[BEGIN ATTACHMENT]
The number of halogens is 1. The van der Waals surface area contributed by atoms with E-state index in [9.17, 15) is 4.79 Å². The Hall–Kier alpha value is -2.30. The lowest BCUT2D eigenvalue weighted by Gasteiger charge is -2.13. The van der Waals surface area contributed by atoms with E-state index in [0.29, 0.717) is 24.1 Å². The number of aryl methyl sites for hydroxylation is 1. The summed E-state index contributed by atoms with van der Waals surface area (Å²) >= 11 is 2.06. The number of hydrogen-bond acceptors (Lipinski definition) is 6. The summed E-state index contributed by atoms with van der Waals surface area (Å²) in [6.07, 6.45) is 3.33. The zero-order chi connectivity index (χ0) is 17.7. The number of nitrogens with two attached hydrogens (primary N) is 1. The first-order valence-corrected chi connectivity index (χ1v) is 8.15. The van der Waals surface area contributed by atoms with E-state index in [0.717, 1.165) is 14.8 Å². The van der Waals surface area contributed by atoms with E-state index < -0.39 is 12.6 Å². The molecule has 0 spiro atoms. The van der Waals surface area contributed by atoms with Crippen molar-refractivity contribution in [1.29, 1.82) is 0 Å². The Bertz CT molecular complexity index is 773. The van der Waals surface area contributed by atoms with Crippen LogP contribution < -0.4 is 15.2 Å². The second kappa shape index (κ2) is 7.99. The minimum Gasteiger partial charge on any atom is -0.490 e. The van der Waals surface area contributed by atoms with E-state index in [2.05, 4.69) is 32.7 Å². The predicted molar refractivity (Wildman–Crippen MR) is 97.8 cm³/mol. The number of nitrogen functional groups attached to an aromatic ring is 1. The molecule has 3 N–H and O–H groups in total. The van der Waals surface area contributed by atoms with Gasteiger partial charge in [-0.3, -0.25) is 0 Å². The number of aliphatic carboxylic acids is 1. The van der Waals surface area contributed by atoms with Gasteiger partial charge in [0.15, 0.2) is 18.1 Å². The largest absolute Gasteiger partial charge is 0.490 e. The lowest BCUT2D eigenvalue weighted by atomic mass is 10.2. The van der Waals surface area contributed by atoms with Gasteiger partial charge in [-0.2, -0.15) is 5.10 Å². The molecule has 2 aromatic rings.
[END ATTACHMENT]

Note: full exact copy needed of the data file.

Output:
The number of halogens is 1. The van der Waals surface area contributed by atoms with E-state index in [9.17, 15) is 4.79 Å². The Hall–Kier alpha value is -2.30. The lowest BCUT2D eigenvalue weighted by Gasteiger charge is -2.13. The van der Waals surface area contributed by atoms with E-state index in [0.29, 0.717) is 24.1 Å². The number of aryl methyl sites for hydroxylation is 1. The summed E-state index contributed by atoms with van der Waals surface area (Å²) >= 11 is 2.06. The number of hydrogen-bond acceptors (Lipinski definition) is 6. The summed E-state index contributed by atoms with van der Waals surface area (Å²) in [6.07, 6.45) is 3.33. The zero-order chi connectivity index (χ0) is 17.7. The number of nitrogens with two attached hydrogens (primary N) is 1. The first-order valence-corrected chi connectivity index (χ1v) is 8.15. The van der Waals surface area contributed by atoms with E-state index in [0.717, 1.165) is 14.8 Å². The van der Waals surface area contributed by atoms with E-state index < -0.39 is 12.6 Å². The molecule has 0 spiro atoms. The van der Waals surface area contributed by atoms with Crippen molar-refractivity contribution in [1.29, 1.82) is 0 Å². The Bertz CT molecular complexity index is 773. The van der Waals surface area contributed by atoms with Crippen LogP contribution < -0.4 is 15.2 Å². The second kappa shape index (κ2) is 7.99. The minimum Gasteiger partial charge on any atom is -0.490 e. The van der Waals surface area contributed by atoms with E-state index in [2.05, 4.69) is 32.7 Å². The predicted molar refractivity (Wildman–Crippen MR) is 97.8 cm³/mol. The number of nitrogen functional groups attached to an aromatic ring is 1. The molecule has 3 N–H and O–H groups in total. The van der Waals surface area contributed by atoms with Gasteiger partial charge in [-0.3, -0.25) is 0 Å². The number of aliphatic carboxylic acids is 1. The van der Waals surface area contributed by atoms with Gasteiger partial charge in [0.15, 0.2) is 18.1 Å². The largest absolute Gasteiger partial charge is 0.490 e. The lowest BCUT2D eigenvalue weighted by atomic mass is 10.2. The van der Waals surface area contributed by atoms with Gasteiger partial charge in [-0.2, -0.15) is 5.10 Å². The molecule has 2 aromatic rings.